“The early release program, the more I have learned about it, the more committed I am to not letting us repeal the death penalty unless we repeal that as well,” Roraback said Tuesday. “The fact that nobody will give these people the time of day is a really sad commentary on the institution of the legislature and the relationship of the legislature and the Judicial Branch to victims of crime.”...
McKinney said he’s hoping tomorrow’s debate will convince anyone who is considering supporting the bill to abandon their support. Sen. John Kissel, R-Enfield, said he expects a long debate.
Kissel, a supporter of the death penalty, was tight-lipped Tuesday on what amendments he intends to offer during the debate, but in the past he has expressed interest in requiring that inmates convicted capital murder be held in solitary confinement. Kissel said he wouldn’t be surprised to see Democrats offer a similar amendment Wednesday. He said it was flattering they had embraced his idea but suggested it supports the notion that inmates currently on death row won’t be put to death if the bill passes. If the bill is truly prospective, why is there concern over the living conditions of those inmates, he asked.
McKinney said Republicans may offer another amendment that would make the death penalty more workable in the state rather than abolish it. Roraback likely will try to amend the bill to repeal the inmate early release program. Advocates in favor of repeal, like Executive Director Ben Jones of the Connecticut
Network to Abolish the Death Penalty, said he’s on pins and needles in anticipation of this year’s vote. Last year, efforts to repeal the death penalty died when the Senate was unable to come up with the necessary votes. It passed both chambers in 2009, but was vetoed by former Gov. M. Jodi Rell. “I will be nervous until it passes the House,” Jones said. While Jones said he isn’t as nervous about the votes in the House, where there’s a much more comfortable margin in favor of repeal, he said he’ll sleep a little better after both chambers vote.
Ohio Supreme Court finds required juve sex offender registration unconstitutional on numerous grounds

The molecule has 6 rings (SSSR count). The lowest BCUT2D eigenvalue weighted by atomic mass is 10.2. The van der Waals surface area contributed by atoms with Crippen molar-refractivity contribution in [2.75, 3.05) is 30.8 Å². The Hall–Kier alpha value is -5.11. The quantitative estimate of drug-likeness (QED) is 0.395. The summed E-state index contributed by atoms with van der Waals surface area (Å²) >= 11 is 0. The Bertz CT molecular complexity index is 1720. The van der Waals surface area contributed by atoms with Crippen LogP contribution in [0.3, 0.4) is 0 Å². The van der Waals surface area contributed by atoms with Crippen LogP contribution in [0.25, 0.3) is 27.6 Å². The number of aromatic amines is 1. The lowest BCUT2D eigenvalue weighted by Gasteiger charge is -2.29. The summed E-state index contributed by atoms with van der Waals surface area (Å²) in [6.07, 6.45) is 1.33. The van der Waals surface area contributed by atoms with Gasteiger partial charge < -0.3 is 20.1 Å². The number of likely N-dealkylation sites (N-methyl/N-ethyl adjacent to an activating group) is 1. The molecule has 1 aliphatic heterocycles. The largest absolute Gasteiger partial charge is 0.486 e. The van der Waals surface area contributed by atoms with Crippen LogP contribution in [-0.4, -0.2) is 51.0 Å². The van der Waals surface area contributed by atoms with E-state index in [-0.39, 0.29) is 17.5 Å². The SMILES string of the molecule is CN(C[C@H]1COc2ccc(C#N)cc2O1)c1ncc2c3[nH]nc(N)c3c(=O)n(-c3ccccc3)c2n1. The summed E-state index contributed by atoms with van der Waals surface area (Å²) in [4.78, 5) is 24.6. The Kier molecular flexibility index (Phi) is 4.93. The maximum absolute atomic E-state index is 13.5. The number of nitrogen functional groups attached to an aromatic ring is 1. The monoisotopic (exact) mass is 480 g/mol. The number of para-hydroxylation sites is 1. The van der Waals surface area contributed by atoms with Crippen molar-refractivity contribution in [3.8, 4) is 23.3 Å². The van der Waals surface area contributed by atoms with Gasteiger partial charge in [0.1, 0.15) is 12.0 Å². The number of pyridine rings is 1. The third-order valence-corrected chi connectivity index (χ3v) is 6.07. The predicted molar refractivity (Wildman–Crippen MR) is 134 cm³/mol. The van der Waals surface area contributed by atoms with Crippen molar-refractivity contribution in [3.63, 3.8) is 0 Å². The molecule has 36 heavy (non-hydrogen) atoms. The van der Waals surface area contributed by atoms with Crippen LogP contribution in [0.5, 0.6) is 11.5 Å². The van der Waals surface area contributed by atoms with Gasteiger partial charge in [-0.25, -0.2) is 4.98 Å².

As reported in this lengthy official press release, the "Supreme Court of Ohio today voided as unconstitutional provisions of the Ohio Adam Walsh Act (AWA) that impose automatic lifelong registration and community notification requirements on certain juvenile sex offenders who were tried within the juvenile court system." Here is more on this significant state Supreme Court ruling which has national implications:
In a 5-2 majority decision authored by Justice Paul E. Pfeifer, the court held that applying automatic lifetime sex offender registration and community notification requirements imposed by the AWA against an Athens County 15-year-old violated the prohibitions in the U.S. and Ohio constitutions against cruel and unusual punishment, and also violated the defendant’s constitutional right to due process of law....
ustice Pfeifer’s opinion was joined by Chief Justice Maureen O’Connor and Justices Evelyn Lundberg Stratton, Judith Ann Lanzinger and Yvette McGee Brown. Justices Terrence O’Donnell and Robert R. Cupp entered separate dissenting opinions.
The full opinions in In re C.P., No. 2012-Ohio-1446 (Ohio Apr. 3, 2012) (available here), run 53 pages and they are all must reads for any and everyone who follows juvenile justice issue or sex offender registration issues or Eighth Amendment jurisprudence. Here is how the majority opinion gets started:
In this case we determine the constitutionality of R.C. 2152.86, which creates a new class of juvenile sex-offender registrants: public-registry-qualified juvenile-offender registrants. These offenders are automatically subject to mandatory, lifetime sex-offender registration and notification requirements, including notification on the Internet. We hold that to the extent that it imposes such requirements on juvenile offenders tried within the juvenile system, R.C. 2152.86 violates the constitutional prohibition against cruel and unusual punishment contained in the Eighth Amendment to the United States Constitution and the Ohio Constitution, Article I, Section 9, and the Due Process Clause of the Fourteenth Amendment to the United States Constitution and the Ohio Constitution, Article I, Section 16.
April 3, 2012 in Assessing Graham and its aftermath, Offender Characteristics, Procedure and Proof at Sentencing, Purposes of Punishment and Sentencing, Sentences Reconsidered, Sex Offender Sentencing, Who Sentences? | Permalink | Comments (3) | TrackBack
"Racial Disparities, Judicial Discretion, and the United States Sentencing Guidelines"
The title of this post is the title of this new empirical paper available via SSRN authored by Joshua Fischman and Max Schanzenbach on a topic that has already generated significant conflicting empirical analyses and that is always of interest to federal sentencing policy-makers. Here is the abstract: